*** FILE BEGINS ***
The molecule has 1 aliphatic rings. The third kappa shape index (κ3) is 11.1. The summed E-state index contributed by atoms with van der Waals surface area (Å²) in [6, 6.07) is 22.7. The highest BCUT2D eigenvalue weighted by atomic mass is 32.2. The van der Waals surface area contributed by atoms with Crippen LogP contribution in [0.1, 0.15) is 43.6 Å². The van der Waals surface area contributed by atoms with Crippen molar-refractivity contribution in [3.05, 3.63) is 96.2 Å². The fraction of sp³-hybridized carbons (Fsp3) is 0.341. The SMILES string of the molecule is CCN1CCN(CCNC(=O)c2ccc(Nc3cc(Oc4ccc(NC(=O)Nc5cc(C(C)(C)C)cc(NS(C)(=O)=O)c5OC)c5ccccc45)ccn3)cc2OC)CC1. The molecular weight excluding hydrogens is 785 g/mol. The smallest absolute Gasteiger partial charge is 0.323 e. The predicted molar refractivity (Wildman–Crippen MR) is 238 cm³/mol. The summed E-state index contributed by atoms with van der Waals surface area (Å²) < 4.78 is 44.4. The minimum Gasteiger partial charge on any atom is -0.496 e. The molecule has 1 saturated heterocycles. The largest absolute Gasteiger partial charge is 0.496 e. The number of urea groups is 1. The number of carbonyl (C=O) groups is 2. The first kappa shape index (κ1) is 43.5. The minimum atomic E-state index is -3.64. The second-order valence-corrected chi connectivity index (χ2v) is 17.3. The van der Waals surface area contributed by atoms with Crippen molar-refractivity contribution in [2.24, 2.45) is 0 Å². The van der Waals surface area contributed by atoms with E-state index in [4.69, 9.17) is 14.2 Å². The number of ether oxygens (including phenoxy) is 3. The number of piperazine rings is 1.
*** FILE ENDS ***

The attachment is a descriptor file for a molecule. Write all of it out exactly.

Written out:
The molecule has 1 aliphatic rings. The third kappa shape index (κ3) is 11.1. The summed E-state index contributed by atoms with van der Waals surface area (Å²) in [6, 6.07) is 22.7. The highest BCUT2D eigenvalue weighted by atomic mass is 32.2. The van der Waals surface area contributed by atoms with Crippen LogP contribution in [0.1, 0.15) is 43.6 Å². The van der Waals surface area contributed by atoms with Crippen molar-refractivity contribution in [3.05, 3.63) is 96.2 Å². The fraction of sp³-hybridized carbons (Fsp3) is 0.341. The SMILES string of the molecule is CCN1CCN(CCNC(=O)c2ccc(Nc3cc(Oc4ccc(NC(=O)Nc5cc(C(C)(C)C)cc(NS(C)(=O)=O)c5OC)c5ccccc45)ccn3)cc2OC)CC1. The molecular weight excluding hydrogens is 785 g/mol. The smallest absolute Gasteiger partial charge is 0.323 e. The predicted molar refractivity (Wildman–Crippen MR) is 238 cm³/mol. The summed E-state index contributed by atoms with van der Waals surface area (Å²) < 4.78 is 44.4. The minimum Gasteiger partial charge on any atom is -0.496 e. The molecule has 1 saturated heterocycles. The largest absolute Gasteiger partial charge is 0.496 e. The number of urea groups is 1. The number of carbonyl (C=O) groups is 2. The first kappa shape index (κ1) is 43.5. The minimum atomic E-state index is -3.64. The second-order valence-corrected chi connectivity index (χ2v) is 17.3. The van der Waals surface area contributed by atoms with Crippen molar-refractivity contribution in [2.24, 2.45) is 0 Å². The van der Waals surface area contributed by atoms with E-state index in [4.69, 9.17) is 14.2 Å². The number of ether oxygens (including phenoxy) is 3. The number of piperazine rings is 1.